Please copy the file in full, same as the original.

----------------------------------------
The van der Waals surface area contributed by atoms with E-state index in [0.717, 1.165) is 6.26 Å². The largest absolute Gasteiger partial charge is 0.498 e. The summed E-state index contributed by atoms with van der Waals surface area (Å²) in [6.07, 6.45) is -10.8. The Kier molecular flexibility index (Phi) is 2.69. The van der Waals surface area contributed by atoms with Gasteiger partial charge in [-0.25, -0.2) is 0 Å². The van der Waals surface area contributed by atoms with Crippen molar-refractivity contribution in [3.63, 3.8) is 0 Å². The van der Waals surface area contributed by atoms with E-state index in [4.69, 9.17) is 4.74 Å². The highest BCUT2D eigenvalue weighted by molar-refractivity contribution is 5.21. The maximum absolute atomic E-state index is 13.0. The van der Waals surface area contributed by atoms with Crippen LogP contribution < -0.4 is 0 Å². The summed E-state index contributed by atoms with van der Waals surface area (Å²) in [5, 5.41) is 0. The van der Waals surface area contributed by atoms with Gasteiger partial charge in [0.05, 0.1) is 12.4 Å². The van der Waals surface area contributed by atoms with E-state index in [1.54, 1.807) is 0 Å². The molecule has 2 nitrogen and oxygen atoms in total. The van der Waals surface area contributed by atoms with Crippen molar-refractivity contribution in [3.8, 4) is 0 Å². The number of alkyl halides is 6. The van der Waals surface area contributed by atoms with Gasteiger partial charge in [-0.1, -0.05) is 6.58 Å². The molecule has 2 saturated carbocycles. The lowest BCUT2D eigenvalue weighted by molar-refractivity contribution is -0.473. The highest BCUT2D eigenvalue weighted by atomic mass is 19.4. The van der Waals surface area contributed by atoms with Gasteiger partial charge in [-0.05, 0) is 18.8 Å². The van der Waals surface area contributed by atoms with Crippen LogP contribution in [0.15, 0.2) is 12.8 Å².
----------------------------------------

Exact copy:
The van der Waals surface area contributed by atoms with E-state index in [0.717, 1.165) is 6.26 Å². The largest absolute Gasteiger partial charge is 0.498 e. The summed E-state index contributed by atoms with van der Waals surface area (Å²) in [6.07, 6.45) is -10.8. The Kier molecular flexibility index (Phi) is 2.69. The van der Waals surface area contributed by atoms with Gasteiger partial charge in [-0.25, -0.2) is 0 Å². The van der Waals surface area contributed by atoms with Crippen molar-refractivity contribution in [3.63, 3.8) is 0 Å². The van der Waals surface area contributed by atoms with E-state index in [4.69, 9.17) is 4.74 Å². The highest BCUT2D eigenvalue weighted by molar-refractivity contribution is 5.21. The maximum absolute atomic E-state index is 13.0. The van der Waals surface area contributed by atoms with Crippen LogP contribution < -0.4 is 0 Å². The summed E-state index contributed by atoms with van der Waals surface area (Å²) in [5, 5.41) is 0. The van der Waals surface area contributed by atoms with Gasteiger partial charge in [0.05, 0.1) is 12.4 Å². The van der Waals surface area contributed by atoms with E-state index in [1.54, 1.807) is 0 Å². The molecule has 2 nitrogen and oxygen atoms in total. The van der Waals surface area contributed by atoms with Crippen molar-refractivity contribution in [3.8, 4) is 0 Å². The number of alkyl halides is 6. The van der Waals surface area contributed by atoms with Gasteiger partial charge in [-0.1, -0.05) is 6.58 Å². The molecule has 2 saturated carbocycles. The lowest BCUT2D eigenvalue weighted by molar-refractivity contribution is -0.473. The highest BCUT2D eigenvalue weighted by atomic mass is 19.4. The van der Waals surface area contributed by atoms with Gasteiger partial charge in [-0.05, 0) is 18.8 Å². The van der Waals surface area contributed by atoms with Crippen LogP contribution in [0.15, 0.2) is 12.8 Å².